Saying that advertisements by CarMax, the nation's largest used-car retailer, are deceptive, a coalition of 11 consumer groups has asked the Federal Trade Commission to investigate. The groups say CarMax does not fix vehicles that have been recalled before it sells them, even though the retailer's ads promise that the vehicles have undergone a rigorous quality inspection.
"It is inherently deceptive for an auto dealer to represent that its vehicles have passed a rigorous inspection, while failing to take even the most basic step of checking the vehicle's safety recall status," said the petition filed Monday by the consumer groups, including the Consumers for Auto Reliability and Safety, Consumers Union, the Consumer Federation of America, the Center for Auto Safety, the National Consumer Law Center and the U.S. Public Interest Research Group.
"Consumers may think they're buying a safe used car, but if CarMax isn't making sure that recalled cars are fixed, consumers are being misled," Ami Gadhia, senior policy counsel for Consumers Union, wrote in an email. "That's a problem, and one we hope the FTC and CarMax can rectify."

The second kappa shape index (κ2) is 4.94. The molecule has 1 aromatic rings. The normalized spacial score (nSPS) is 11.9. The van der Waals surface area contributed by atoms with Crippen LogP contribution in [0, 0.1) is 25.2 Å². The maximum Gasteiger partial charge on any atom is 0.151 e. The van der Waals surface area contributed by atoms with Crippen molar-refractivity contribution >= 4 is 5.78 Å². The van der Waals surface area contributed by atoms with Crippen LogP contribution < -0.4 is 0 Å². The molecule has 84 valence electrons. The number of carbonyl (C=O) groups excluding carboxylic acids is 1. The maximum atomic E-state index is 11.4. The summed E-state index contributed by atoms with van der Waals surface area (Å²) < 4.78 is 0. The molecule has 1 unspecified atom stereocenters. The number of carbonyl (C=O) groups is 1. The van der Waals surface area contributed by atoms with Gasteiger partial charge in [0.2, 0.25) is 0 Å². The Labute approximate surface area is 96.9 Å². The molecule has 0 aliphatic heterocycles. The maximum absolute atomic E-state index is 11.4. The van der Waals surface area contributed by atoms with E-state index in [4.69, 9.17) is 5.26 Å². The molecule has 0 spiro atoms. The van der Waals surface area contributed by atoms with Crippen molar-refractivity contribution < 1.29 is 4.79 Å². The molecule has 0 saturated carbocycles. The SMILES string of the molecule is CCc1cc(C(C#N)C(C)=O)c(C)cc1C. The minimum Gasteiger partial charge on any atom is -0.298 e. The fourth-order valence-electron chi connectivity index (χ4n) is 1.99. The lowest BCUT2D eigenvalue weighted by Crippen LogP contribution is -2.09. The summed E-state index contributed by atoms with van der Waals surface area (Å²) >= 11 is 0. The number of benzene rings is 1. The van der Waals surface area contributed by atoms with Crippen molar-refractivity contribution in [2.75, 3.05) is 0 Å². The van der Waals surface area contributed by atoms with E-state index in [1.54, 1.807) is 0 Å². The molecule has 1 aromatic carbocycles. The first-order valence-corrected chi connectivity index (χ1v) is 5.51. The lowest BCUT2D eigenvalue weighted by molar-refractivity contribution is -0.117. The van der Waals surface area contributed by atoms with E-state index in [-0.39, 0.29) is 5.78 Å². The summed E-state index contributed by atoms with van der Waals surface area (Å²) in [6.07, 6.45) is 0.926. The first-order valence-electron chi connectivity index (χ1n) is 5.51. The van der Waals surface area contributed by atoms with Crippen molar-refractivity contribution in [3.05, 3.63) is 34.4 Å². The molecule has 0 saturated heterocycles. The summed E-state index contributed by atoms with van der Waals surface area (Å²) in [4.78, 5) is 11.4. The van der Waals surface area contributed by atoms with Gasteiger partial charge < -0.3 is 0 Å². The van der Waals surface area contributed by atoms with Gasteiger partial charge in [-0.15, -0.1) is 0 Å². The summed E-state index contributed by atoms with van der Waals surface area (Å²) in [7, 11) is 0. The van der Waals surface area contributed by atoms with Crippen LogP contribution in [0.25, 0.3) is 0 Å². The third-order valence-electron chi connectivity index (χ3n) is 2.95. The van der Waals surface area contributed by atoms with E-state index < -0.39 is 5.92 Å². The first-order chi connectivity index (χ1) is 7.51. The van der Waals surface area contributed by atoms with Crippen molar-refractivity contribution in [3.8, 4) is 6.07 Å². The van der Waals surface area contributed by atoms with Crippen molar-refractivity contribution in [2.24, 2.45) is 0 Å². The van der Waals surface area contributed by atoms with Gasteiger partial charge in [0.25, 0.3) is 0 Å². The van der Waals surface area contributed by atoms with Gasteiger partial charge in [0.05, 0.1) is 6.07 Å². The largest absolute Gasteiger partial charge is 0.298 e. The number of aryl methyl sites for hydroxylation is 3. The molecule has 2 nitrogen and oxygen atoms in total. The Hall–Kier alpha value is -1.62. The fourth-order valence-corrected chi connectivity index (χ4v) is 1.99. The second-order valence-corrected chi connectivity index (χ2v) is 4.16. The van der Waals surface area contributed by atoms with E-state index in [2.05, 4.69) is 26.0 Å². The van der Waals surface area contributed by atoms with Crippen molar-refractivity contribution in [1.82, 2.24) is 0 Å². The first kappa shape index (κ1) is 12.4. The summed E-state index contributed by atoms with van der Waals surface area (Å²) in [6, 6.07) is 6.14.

The action comes amid increased focus and dismay on the part of consumer advocates and legislators over the adequacy of the recall process intended to protect motorists.
In response to the filing of the petition, a CarMax spokesman, Casey Werderman, wrote in an email that "CarMax provides the necessary information for customers to register their vehicle with the manufacturer to determine if it has an open recall and be notified about future recalls." Werderman also said that automakers did not give retailers like CarMax the authority to carry out recalls at their facilities, but that CarMax would like to see legislation that would make that possible.